prosperity remain key objectives.
China in the Western Hemisphere
We see two major trends in China's engagement
with Latin America and the Caribbean: first and foremost,
growing trade and investment are necessary to fuel China's
own rapid domestic development. Second, China wants to match
its growing economic strength with political influence in
order to advance its own national agenda.
China's Economic Influence
China is the world's seventh-largest economy
(with an economy about the same size as Italy's), the world's
third-largest trading nation, and a major destination for
foreign-direct investment from around the world. Its economy
has grown at over 9.5% per year for the past twenty-five
Rapid growth and development are significant
sources of legitimacy for the Chinese Communist Party. To
sustain that growth, China has increasingly engaged with
the rest of the world, including with Latin America, to
secure inputs it needs and markets for its surging exports.
China's demand for Latin American goods
has helped fuel economic growth in many countries. At the
same time, however, China's exports, especially in textiles,
apparel, and shoes, pose stiff competition for some Latin
American and Caribbean producers, primarily in third-country
-- China's imports from Latin America reached
$22 billion in 2004 and are up 16% in the first half of
this year. Primary imports from Latin America include metal
ores, soybeans, and copper.
-- China's exports to Latin America reached
$18 billion in 2004 and were up an additional 32% in the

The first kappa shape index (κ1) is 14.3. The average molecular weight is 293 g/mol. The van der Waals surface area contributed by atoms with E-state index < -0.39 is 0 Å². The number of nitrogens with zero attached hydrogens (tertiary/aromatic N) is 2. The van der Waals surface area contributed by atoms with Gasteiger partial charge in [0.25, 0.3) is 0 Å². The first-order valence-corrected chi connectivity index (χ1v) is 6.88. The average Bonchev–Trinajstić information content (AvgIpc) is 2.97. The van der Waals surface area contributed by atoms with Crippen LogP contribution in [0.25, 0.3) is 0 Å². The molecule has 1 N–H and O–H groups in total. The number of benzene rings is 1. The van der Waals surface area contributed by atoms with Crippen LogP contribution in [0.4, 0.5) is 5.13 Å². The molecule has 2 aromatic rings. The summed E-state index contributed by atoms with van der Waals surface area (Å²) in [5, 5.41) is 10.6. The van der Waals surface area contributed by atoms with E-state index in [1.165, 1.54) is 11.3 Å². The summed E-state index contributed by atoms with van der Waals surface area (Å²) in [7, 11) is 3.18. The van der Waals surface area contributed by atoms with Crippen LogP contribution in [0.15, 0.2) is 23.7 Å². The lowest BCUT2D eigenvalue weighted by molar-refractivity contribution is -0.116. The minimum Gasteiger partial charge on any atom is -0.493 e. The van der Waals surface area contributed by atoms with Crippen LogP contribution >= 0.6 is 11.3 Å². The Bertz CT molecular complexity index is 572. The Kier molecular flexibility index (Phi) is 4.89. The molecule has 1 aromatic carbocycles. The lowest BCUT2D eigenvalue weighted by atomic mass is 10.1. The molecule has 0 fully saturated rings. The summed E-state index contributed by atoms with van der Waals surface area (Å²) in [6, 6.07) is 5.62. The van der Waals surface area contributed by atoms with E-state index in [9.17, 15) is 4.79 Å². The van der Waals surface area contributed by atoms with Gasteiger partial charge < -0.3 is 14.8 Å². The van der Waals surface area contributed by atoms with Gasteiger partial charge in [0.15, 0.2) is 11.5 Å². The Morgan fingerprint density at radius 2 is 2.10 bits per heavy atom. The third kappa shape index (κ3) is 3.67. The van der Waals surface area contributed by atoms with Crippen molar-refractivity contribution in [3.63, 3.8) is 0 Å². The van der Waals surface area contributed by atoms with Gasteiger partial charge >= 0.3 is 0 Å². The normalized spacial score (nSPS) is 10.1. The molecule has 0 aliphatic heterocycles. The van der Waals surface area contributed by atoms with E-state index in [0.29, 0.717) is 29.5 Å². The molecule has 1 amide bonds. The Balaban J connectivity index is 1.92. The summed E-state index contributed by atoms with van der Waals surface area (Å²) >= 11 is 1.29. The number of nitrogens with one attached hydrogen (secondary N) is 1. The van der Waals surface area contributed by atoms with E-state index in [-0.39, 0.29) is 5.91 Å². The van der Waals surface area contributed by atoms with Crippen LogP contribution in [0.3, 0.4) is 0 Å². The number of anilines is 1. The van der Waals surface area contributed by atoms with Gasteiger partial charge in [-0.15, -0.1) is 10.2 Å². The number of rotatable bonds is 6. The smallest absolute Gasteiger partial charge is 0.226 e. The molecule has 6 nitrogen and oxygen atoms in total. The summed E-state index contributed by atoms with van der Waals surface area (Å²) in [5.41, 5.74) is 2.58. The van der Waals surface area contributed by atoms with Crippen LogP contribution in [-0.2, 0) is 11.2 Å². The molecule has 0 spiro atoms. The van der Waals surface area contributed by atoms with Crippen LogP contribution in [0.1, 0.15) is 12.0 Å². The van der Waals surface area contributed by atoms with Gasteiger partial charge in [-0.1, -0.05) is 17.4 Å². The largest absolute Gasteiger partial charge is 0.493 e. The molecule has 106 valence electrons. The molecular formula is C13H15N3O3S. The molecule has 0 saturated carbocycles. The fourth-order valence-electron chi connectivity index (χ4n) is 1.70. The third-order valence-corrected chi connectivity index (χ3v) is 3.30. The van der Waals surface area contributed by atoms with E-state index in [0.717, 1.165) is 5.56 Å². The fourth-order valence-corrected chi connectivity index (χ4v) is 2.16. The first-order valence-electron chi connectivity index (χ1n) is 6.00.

first half of this year. China's top exports to Latin America
include machinery, electronics and apparel.
-- While it is difficult to attribute what
portion of overall economic growth in Latin America is attributable
to particular factors, it is clear that China's boom has
expanded markets for Latin exports, and thus contributes
to economic growth. For example, the value of Chile's net
exports to China more than doubled in 2004, increasing by
about $1 billion in a $94 billion economy.
-- China is an important new investor in
the region as it searches for resources. Still, Chinese
investment is rather small, at approximately $8.3 billion
at the end of 2004, according to Chinese data. And the lion's
share of that sum consists of investments in tax haven countries,
such as the Cayman Islands and British Virgin Islands. However,
deals for future investments, primarily in infrastructure
and extractive sectors, could be a significant boost to
the region if realized.
-- China is now the world's second-largest
consumer of petroleum, and has become a net importer of
oil. We believe that securing reliable access to petroleum
products from Hemisphere is an important element of China's
engagement in the region, especially with Venezuela, Colombia,
In comparison, U.S. trade with and investment
in the region dwarf China's, and is distinct from what China
has to offer. We provide high-tech and knowledge-based goods
and services. U.S. trade with the region exceeded $445 billion
in 2004, ten times China's level; Latin America's exports
to the U.S. are up 10 percent and imports from the U.S.
are up 15 percent in the first half of this year. U.S. investment
in Latin America is over $300 billion. The region needs
and values our market and our expertise for its continued
China's Political Influence